Auerbach died Saturday in the Washington area, the Celtics announced.
Auerbach coached the Celtics to nine NBA championships, and the team won seven more titles under his direction after he moved into the front office. His nine championships as a coach -- eight of them running consecutively from 1959-66 -- are a record for a coach in a major U.S. sport, tied by Phil Jackson, who won six with the Chicago Bulls and three with the Los Angeles Lakers.
Auerbach was widely known for his signature gesture -- lighting a victory cigar on the bench when he was confident that the Celtics had a victory in hand.
He finished his coaching career in 1966 with 938 victories and 479 defeats, and turned the job over Celtics star Bill Russell -- making Russell the first black head coach in a major American professional sports league. Auerbach broke the color line in the NBA in 1950 by selecting Chuck Cooper of Duquesne University as the first black player taken in the league's annual draft.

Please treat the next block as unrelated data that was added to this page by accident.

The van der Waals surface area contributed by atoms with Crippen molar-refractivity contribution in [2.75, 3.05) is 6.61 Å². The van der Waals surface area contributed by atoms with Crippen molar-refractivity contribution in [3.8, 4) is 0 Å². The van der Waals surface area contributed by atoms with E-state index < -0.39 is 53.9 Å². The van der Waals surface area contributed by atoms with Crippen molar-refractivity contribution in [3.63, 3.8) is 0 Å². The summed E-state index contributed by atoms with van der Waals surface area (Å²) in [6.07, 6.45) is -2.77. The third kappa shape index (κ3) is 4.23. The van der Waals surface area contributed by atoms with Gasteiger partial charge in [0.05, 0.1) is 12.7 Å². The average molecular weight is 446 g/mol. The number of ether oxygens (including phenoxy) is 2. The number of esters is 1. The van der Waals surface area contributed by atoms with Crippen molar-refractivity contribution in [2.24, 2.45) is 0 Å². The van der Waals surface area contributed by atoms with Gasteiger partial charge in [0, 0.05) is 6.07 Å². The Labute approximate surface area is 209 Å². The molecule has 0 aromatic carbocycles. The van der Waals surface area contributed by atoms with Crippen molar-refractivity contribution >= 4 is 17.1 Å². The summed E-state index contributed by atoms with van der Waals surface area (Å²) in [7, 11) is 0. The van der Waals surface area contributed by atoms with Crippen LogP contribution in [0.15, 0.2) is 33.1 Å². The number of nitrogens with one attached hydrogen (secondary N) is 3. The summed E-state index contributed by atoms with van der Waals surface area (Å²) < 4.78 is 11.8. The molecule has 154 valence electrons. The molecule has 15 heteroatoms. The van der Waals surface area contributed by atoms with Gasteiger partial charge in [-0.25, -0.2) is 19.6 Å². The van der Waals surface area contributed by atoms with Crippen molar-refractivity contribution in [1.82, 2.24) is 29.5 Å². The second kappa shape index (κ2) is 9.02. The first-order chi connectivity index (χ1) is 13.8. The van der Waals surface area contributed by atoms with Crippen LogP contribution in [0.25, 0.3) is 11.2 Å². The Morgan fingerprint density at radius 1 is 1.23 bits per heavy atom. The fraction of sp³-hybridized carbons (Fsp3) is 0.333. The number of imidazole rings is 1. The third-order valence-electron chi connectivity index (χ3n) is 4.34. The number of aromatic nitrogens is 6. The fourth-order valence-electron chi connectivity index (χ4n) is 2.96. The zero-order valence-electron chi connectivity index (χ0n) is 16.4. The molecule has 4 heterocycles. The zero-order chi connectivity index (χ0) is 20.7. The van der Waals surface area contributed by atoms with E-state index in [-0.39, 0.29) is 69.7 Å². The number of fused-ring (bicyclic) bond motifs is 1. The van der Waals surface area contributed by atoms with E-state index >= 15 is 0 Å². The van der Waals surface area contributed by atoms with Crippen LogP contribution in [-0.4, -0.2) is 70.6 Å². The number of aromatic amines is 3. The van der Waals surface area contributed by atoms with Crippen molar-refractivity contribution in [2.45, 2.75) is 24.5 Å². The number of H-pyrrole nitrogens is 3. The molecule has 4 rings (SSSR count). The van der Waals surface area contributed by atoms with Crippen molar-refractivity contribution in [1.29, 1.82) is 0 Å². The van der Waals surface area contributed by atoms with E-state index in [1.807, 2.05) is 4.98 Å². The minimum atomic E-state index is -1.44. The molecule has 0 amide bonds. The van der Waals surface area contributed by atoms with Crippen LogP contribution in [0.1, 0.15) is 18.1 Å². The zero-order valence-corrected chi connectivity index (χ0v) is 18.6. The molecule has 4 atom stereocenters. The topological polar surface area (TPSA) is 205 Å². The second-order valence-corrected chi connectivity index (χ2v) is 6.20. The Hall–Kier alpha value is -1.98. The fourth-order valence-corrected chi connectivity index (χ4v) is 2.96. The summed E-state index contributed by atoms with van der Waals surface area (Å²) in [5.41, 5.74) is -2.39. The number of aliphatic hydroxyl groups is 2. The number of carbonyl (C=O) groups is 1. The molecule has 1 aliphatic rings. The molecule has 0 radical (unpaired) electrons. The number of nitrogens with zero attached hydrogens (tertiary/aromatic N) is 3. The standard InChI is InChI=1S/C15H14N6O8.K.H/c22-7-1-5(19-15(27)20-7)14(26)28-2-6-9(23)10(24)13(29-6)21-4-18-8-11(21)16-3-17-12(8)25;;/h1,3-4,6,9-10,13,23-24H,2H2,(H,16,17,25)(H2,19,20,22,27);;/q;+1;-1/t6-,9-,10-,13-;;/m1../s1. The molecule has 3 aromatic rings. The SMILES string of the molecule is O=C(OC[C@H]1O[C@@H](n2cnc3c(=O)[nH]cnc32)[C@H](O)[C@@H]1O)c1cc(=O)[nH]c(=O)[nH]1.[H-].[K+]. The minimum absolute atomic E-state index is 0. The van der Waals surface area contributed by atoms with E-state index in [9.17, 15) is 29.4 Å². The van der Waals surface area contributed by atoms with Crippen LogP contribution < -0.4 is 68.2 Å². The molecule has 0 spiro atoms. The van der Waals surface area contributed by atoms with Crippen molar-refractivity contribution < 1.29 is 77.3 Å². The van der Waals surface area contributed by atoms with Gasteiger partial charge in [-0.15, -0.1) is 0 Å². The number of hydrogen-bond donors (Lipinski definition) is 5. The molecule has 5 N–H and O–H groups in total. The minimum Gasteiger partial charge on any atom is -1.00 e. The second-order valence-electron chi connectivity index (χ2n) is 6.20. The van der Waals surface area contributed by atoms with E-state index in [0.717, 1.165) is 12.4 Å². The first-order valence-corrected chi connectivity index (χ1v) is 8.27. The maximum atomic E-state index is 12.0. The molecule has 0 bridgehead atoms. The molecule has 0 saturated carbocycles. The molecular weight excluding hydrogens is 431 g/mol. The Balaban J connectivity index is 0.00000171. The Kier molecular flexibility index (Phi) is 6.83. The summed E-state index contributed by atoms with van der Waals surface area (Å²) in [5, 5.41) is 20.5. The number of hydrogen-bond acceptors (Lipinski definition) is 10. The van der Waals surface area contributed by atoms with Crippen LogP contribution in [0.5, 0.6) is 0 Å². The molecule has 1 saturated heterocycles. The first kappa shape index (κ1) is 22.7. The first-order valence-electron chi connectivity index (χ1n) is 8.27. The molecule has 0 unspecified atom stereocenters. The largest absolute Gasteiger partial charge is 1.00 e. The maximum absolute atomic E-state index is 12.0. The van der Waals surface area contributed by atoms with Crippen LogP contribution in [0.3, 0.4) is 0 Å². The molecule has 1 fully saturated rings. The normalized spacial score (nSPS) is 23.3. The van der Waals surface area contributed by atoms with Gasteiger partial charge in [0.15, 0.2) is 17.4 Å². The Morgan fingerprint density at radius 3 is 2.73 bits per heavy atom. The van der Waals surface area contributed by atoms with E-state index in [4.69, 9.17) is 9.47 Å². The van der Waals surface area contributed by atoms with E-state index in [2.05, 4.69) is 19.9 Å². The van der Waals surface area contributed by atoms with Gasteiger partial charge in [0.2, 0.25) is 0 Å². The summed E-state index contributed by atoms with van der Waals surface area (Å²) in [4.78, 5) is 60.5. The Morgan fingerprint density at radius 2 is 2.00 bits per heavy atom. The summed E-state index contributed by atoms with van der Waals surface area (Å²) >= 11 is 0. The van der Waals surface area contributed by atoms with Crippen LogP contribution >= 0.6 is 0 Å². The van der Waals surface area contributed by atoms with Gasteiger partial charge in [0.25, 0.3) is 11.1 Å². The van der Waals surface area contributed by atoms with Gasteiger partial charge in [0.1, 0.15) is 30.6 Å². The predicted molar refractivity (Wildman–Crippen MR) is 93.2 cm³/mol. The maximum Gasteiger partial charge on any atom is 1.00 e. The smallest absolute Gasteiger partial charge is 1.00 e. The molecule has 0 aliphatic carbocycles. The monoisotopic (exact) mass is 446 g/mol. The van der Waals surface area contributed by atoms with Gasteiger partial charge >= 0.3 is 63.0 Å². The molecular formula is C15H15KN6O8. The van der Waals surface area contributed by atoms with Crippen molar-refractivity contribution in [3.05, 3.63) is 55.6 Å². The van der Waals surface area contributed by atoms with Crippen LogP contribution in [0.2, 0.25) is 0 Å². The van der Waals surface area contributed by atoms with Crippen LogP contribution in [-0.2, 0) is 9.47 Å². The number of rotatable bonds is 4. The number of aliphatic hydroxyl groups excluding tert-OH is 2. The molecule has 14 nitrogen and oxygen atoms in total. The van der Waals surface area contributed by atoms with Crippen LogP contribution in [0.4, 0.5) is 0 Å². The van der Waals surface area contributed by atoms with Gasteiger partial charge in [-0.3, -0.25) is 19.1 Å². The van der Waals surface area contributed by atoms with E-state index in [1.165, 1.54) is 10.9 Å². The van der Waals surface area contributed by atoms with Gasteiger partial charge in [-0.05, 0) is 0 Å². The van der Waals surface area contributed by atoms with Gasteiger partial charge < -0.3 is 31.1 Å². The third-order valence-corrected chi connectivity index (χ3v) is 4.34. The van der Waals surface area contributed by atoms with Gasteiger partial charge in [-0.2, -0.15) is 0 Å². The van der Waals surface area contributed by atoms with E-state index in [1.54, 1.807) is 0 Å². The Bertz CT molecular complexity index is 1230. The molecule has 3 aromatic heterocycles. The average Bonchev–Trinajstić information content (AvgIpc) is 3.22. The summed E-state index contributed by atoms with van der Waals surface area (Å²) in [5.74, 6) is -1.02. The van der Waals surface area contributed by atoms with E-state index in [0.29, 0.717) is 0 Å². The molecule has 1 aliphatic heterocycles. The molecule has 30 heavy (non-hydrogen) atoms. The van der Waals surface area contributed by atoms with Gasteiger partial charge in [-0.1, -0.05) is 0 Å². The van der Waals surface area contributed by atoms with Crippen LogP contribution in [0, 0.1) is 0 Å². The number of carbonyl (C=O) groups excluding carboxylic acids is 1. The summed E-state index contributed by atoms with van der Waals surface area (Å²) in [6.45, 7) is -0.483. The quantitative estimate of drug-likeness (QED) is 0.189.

Auerbach was elected to the Basketball Hall of Fame in 1968.
Arnold Jacob Auerbach was born Sept. 20, 1917, in Brooklyn, the son of a Russian immigrant who ran a dry-cleaning business, the New York Times reported.
He played basketball for George Washington University and coached the Washington Capitols in the Basketball Association of America, the forerunner of the NBA, before taking over the Celtics in 1950.